All of the best known Impressionists and Post-Impressionists are represented. The outstanding collection of early Bonnard, Van Dongen, Matisse  and Picasso  is due to the insight and commitment of two remarkable Russian patrons, Sergei Shchukin (1854-1936) and Ivan Morozov (1871-1921). These wealthy industrialists bought when the artists were at the height of their creativity, forging High Modernism in Paris during the 1900s and early 1910s. Their collections include the very best of early Matisse (Dance (1910),Music (1910), The Conversation (1908-12)) and some well-known Picassos (Boy with Dog (1905),Three Women (1908)). These paintings ended up in Moscow, where they energized the Russian avant-garde in the 1910s. After the 1917 revolution, Shchukin and Morozov’s collections were appropriated by the state and were divided between major institutions.

The Hermitage collection has a strong collection of politically conscious and politically partisan art from the early 20th century, as is to be expected from an institution of the USSR. Käthe Kollwitz’s scenes of the poor of Germany are included, as are works by Italian Communist Renato Guttuso and left-wing artists from the GDR. There are more depictions of people working (and working-class people) than are to be found in more aesthetically driven Western collections of modernist art; abstract art is definitely under-represented. On balance, much of the modernist art is of neutral subjects: landscapes, marines, still-lifes and interiors.  That, however, is one of particular pleasures of museum collections – their partiality and blind spots as well as their strengths and treasures.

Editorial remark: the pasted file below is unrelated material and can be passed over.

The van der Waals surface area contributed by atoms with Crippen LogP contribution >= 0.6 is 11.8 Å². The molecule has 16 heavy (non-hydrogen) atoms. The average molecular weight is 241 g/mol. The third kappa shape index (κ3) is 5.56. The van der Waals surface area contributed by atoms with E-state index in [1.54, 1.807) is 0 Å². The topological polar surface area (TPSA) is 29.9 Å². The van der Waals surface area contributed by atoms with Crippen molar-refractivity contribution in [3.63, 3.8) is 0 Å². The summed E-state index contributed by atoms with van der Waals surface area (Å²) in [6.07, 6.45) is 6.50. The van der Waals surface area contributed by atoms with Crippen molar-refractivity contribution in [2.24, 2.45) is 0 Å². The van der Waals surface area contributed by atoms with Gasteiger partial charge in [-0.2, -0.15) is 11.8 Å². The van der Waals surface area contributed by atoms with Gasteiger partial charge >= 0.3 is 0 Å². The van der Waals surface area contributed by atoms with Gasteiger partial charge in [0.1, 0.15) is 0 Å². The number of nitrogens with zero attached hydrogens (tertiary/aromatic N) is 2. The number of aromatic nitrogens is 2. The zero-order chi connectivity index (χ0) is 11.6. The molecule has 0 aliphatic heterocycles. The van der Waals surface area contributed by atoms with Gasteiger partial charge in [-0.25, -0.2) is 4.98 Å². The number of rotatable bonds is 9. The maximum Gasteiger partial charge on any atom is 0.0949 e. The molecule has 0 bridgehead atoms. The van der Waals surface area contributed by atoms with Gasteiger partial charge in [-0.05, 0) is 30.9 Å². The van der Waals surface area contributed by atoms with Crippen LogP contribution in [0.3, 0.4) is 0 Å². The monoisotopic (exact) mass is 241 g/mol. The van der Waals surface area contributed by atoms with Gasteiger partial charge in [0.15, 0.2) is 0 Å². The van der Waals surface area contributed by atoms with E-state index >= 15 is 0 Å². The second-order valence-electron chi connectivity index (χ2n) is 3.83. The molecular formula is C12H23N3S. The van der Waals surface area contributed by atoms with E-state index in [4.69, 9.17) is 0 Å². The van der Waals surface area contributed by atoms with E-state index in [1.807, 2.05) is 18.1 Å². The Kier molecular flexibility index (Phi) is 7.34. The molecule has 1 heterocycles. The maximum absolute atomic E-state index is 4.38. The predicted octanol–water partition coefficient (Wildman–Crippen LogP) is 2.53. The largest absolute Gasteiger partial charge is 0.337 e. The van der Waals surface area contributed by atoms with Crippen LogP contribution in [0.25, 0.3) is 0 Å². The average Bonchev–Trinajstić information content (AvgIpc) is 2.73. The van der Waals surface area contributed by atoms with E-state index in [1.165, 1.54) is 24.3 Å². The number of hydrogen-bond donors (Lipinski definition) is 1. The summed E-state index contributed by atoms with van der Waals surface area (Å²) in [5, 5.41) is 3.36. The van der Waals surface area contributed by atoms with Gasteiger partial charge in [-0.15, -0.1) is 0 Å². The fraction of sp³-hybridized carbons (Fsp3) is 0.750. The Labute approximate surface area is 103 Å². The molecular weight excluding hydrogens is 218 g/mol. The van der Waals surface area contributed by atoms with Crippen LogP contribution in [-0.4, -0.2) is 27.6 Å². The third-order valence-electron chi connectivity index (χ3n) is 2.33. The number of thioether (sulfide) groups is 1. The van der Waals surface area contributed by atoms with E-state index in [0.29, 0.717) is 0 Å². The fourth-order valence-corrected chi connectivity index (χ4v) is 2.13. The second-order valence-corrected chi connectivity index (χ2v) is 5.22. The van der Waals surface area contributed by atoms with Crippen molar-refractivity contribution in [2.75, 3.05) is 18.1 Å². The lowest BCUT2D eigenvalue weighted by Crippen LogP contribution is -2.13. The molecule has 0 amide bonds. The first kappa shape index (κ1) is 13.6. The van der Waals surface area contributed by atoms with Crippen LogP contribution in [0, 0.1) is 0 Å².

Large museum catalogues such as this are rarely read cover to cover – and are not designed to be so approached. These volumes are no exception. They allow readers to find and examine particular pieces and to browse. Leafing through this book is like walking through the Hermitage itself – wandering into a gallery on your way somewhere else, only to find yourself lingering over examples of ceramics, gem cameos or coins. Short section summaries discuss various categories before a sequence of illustrations. Each catalogued item is given a large illustration (except for many coins and gems, which are reproduced close to actual size), with data and brief discussions by a specialist, which informs the reader of the object’s significance. Illustrations are generally high quality and large. One minor flaw is that linking texts with images on pages with multiple illustrations of similar items is not always easy because figures are not numbered. Photographs of the interior of the museum give an impression of the opulent settings these objects occupy. For those unable to visit St Petersburg in person, these volumes offer a less expensive alternative in book form.   

The State Hermitage: Treasures from the Museum’s Collections, edited by Mikhail Piotrovsky is published by  Booth-Clibborn Editions, revised edition 2014. 1,752pp, hbk in two volumes with slipcase.


Alexander Adams
Writer and artist

Background info

The catalogue reviewed here is available from Booth-Clibborn Editions This is not available from Amazon. We can’t find a price for it – it will be expensive, but as Alexander Adams points out, cheaper than visiting from most parts of the world!
The catalogue’s author, Mikhail Borisovich Piotrovsky, has also written the much smaller and cheaper volume The Hermitage: 250 Masterpieces (Skira Rizzoli, 272pp. £30.00 hbk).
A good accompaniment to the catalogue or the Skira book would be a DVD of Alexandr Sokurov’s film Russian Ark, which takes the viewer on a tour of both the Hermitage (the ‘Russian ark’ of the title) and 300 years of Russian history. This appears to have been filmed in a single take – one suspects some masterful editing!